The Mpumalanga leg of ongoing public hearings into the customary initiation bill came to a halt on Tuesday as men refused women to participate in the process.
Chaos broke at KwaMhlanga in Mpumalanga as some people tried to refuse women from participating in the public hearings, complaining that permission had not been sought from the local chief.
Parliament’s committee on cooperative governance and traditional affairs chairperson Richard Mdakane condemned the behaviour of the KwaMhlanga residents, saying their actions were “regrettable as the bill is intended to make customary initiation better.”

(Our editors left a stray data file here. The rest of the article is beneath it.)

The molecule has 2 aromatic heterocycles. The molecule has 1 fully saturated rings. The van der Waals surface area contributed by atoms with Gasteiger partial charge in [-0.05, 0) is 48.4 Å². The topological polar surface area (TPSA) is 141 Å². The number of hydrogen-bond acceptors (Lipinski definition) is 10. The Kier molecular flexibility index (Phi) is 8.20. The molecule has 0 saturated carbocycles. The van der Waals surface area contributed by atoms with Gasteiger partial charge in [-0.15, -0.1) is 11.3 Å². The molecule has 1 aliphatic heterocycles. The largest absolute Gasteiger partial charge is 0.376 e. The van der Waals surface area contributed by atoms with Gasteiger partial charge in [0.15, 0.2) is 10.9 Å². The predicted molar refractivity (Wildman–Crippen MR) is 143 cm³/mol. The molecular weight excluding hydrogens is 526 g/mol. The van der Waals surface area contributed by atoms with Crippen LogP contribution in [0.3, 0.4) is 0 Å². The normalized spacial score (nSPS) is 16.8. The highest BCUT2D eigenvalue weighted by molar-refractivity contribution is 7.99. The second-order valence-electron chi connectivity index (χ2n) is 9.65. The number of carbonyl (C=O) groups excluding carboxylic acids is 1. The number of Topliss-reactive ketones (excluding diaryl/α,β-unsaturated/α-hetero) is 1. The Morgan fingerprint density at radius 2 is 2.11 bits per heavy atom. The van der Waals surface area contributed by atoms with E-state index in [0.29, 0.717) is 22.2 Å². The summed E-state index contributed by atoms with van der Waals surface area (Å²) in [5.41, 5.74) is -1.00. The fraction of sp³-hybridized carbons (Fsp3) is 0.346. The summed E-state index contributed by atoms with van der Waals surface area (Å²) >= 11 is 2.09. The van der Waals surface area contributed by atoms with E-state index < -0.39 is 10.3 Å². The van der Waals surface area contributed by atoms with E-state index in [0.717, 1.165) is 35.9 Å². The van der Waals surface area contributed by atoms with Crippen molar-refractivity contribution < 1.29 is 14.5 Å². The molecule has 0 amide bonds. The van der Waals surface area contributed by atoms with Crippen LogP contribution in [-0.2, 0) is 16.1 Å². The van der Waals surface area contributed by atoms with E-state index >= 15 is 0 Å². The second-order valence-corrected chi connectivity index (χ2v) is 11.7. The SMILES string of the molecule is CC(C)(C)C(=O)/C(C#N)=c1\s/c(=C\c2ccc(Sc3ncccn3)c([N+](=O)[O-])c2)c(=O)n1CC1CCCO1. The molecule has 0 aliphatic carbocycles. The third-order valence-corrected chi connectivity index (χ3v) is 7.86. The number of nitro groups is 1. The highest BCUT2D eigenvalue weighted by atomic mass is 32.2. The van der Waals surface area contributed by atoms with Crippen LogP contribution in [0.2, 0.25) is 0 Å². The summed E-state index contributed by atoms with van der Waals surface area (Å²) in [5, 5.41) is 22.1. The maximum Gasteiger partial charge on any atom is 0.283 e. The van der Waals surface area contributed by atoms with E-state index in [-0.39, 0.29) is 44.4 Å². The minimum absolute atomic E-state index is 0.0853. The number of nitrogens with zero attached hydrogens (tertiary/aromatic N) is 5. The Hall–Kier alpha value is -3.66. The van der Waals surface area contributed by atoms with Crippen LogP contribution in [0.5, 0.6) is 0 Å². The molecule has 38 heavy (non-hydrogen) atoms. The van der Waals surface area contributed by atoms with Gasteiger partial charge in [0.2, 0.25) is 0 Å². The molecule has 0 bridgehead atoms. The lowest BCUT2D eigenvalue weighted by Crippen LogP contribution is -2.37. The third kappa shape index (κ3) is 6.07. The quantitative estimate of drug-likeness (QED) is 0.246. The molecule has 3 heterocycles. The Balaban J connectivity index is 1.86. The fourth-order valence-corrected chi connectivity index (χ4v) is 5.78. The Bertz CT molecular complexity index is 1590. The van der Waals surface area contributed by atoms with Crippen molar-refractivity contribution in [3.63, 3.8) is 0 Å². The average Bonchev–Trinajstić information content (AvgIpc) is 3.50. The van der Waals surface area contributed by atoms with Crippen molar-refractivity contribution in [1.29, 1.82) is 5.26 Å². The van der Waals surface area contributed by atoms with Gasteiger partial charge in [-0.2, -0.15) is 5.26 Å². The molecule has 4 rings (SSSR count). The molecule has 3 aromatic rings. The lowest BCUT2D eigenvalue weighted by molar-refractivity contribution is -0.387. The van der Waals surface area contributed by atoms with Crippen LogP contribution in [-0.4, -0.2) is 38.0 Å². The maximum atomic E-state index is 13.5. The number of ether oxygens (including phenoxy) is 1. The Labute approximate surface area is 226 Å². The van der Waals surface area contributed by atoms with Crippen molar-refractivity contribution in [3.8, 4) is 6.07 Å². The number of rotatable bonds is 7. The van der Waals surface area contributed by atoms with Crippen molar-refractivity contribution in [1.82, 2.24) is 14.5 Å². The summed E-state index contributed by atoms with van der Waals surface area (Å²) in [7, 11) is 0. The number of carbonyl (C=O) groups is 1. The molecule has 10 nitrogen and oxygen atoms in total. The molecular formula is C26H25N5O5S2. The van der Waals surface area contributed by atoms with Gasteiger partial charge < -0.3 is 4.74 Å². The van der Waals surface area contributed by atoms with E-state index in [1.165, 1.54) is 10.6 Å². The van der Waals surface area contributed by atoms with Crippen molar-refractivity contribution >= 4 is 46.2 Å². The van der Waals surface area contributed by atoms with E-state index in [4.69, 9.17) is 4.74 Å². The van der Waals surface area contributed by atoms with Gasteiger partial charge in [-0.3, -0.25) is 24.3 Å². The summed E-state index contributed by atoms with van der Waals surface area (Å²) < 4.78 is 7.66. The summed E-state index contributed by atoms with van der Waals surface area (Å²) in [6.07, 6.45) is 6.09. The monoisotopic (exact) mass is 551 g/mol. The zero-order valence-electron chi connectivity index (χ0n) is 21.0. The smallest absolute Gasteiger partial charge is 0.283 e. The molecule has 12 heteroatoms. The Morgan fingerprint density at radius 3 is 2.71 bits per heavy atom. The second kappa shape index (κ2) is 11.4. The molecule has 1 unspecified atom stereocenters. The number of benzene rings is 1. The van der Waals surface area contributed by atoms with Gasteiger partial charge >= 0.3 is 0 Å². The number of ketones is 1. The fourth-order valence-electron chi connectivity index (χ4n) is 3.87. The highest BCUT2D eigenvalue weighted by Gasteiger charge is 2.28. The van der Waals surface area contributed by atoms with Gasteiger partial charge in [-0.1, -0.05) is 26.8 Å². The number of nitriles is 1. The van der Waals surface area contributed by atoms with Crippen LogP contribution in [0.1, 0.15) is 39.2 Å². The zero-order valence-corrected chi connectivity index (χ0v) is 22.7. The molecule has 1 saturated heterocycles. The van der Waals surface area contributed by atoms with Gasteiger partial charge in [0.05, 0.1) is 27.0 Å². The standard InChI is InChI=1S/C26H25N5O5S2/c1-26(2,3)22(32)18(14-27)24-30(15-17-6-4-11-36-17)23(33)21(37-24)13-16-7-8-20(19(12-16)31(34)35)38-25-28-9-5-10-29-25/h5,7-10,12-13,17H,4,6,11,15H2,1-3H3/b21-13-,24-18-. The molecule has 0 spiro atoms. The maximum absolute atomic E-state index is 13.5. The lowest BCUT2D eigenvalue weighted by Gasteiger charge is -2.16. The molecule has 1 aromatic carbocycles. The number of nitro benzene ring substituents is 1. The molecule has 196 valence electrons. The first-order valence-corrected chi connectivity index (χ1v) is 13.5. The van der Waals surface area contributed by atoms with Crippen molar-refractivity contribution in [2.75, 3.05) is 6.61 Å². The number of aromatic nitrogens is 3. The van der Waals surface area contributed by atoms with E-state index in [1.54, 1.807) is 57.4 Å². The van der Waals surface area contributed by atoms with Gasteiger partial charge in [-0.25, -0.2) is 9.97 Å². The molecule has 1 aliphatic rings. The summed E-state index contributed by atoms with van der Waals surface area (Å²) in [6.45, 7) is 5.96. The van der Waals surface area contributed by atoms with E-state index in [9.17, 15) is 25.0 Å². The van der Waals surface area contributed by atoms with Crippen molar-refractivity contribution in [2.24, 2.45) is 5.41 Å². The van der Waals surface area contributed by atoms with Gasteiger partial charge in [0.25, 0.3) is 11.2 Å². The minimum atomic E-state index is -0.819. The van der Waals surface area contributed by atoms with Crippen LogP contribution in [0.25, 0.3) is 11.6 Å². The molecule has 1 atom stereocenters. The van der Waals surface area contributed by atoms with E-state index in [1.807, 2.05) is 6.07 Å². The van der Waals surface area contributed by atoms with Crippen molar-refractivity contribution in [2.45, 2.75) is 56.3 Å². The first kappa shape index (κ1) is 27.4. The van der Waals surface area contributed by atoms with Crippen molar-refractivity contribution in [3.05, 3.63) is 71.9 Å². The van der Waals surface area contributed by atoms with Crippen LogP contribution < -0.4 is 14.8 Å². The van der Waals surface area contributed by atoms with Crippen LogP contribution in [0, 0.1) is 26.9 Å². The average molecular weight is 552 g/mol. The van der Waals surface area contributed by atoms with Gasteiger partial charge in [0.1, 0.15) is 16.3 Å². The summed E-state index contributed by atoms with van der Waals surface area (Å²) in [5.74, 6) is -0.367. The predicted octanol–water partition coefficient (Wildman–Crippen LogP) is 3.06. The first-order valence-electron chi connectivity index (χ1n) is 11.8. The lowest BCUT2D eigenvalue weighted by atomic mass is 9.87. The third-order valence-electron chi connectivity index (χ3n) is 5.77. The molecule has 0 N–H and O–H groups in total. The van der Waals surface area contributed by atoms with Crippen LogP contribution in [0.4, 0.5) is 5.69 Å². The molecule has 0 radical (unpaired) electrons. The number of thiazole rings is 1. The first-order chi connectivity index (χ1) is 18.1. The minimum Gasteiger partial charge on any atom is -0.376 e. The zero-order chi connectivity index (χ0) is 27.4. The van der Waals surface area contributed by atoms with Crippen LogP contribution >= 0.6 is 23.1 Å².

“What happened in KwaMhlanga does not contribute to the kind of society and responsible citizenship we want. We condemn it with the contempt it deserves. When people seek to obstruct other people’s right to participate in a parliamentary programme, that is unlawful.
“How this occurred is repressive, disorderly and perpetuates discrimination against women. We accept the tradition is secret and the committee is not taking that away. The Bill is a proposed law and everyone is allowed to have an input,” he said.
Parliament proposed the bill, which aims to regulate initiation schools and other conditions around the initiation process.
This was prompted by escalating deaths of young men who undergo the initiation process every year.
During this year’s winter initiation season, more than 20 young men lost their lives and about 100 were hospitalised.